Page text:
Some Initial Thoughts on “My Beautiful Dark Twisted Fantasy”

So, I need to spend some more time with Kanye West’s new album, “My Beautiful Dark Twisted Fantasy.” You can count on some more developed posts about it; those are on the slate for winter break. However, I thought I’d put a few initial observations into circulation.

Imma use a claptrack, too:

So, “Power,” the first single Yeezy releases after the infamous “Imma let you finish” incident echoes the very song that Kanye thought should have won Taylor Swift’s VMA. As I have argued before on this blog, Beyonce’s “Single Ladies” is basically a claptrack with sound effects and vocals. “Power” begins similarly with a claptrack; Ye emphasizes this in the remix, where his verse begins “Now when I walk in, everybody do the Power clap,” and the refrain through this section is “clap, clap, clap.” So, the question is: is Kanye making a direct reference to “Single Ladies” here?

Two more things to note about this “Power” remix: (1) oh, SNAP! So, there’s the obvious sampling of Snap’s “I Got the Power”…I guess it’s not surprising that a kid who grew up in Chicago in the 90s is gonna turn to some house music…however, it’s interesting that he uses a Belgian group…(2) “Norman Mailer shit”–Mailer’s (in)famous essay “The White Negro” is one of the most well-known treatises on white appropriations of black music, and often cited in discussions of white hipness. I wonder if this is further evidence of a turn to what I’ve called “postmillenial black hipness” (i.e., black artists appropriating white appropriations of black culture)?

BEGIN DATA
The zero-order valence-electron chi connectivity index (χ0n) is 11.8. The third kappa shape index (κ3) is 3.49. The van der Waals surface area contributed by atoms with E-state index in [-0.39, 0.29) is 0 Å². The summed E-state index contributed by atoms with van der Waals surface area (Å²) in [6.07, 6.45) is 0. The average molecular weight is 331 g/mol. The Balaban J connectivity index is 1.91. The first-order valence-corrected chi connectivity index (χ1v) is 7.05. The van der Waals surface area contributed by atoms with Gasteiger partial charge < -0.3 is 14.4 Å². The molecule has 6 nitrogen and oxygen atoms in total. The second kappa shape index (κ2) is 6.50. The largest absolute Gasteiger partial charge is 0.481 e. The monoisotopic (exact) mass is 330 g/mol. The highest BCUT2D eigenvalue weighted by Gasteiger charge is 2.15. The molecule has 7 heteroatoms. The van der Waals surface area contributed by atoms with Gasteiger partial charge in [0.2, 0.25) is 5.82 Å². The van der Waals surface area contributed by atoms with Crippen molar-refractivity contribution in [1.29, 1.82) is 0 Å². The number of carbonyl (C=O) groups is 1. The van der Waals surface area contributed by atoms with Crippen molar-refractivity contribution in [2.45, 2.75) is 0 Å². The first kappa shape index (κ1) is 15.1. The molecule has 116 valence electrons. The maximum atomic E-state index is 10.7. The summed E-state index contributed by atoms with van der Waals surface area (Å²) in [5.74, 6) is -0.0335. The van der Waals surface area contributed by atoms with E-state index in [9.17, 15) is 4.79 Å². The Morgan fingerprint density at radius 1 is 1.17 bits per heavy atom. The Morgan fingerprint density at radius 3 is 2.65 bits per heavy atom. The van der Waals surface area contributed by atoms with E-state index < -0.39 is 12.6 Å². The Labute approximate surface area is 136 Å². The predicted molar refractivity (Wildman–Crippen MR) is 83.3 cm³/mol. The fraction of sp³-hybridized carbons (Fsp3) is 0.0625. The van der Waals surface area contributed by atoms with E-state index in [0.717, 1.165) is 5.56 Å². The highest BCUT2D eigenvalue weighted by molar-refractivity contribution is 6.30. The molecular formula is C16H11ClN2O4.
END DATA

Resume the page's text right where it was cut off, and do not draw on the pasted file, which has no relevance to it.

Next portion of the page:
Kanye West, Feminist?:

Both “Monster” and “Runaway” seem to argue that patriarchy is really damaging to women, and normatively “macho” d00ds are total assholes to women. This is most clear in Kanye’s solo at the piano in “Runaway,” about 13:45 into the video. Here, he proposes “let’s have a toast for the duchebags, let’s have a toast for the assholes,” etc., and in response he suggests “baby runaway fast as you can…You’ve been putting up with my shit way too long.” So, men are rewarded for treating women like shit, and women ought best to get the hell out while they can. This sentiment is echoed in “Monster,” where West repeatedly claims “Everybody know I’m a motherfuckin monster.” Then, in the scene immediately following the performance, West’s Phoenix (i.e., avian) girlfriend is served roasted poultry for dinner. She responds with disgust and abject revulsion. Perhaps the idea here is that patriarchy gets women to buy into/eat up their own oppression? Here’s the video–I suggest you start at 13:45:

Now, I’m not suggesting that West is intentionally or “fully” feminist…but I do think there is some evidence of an awareness in the way that patriarchal gender roles harm both women and men.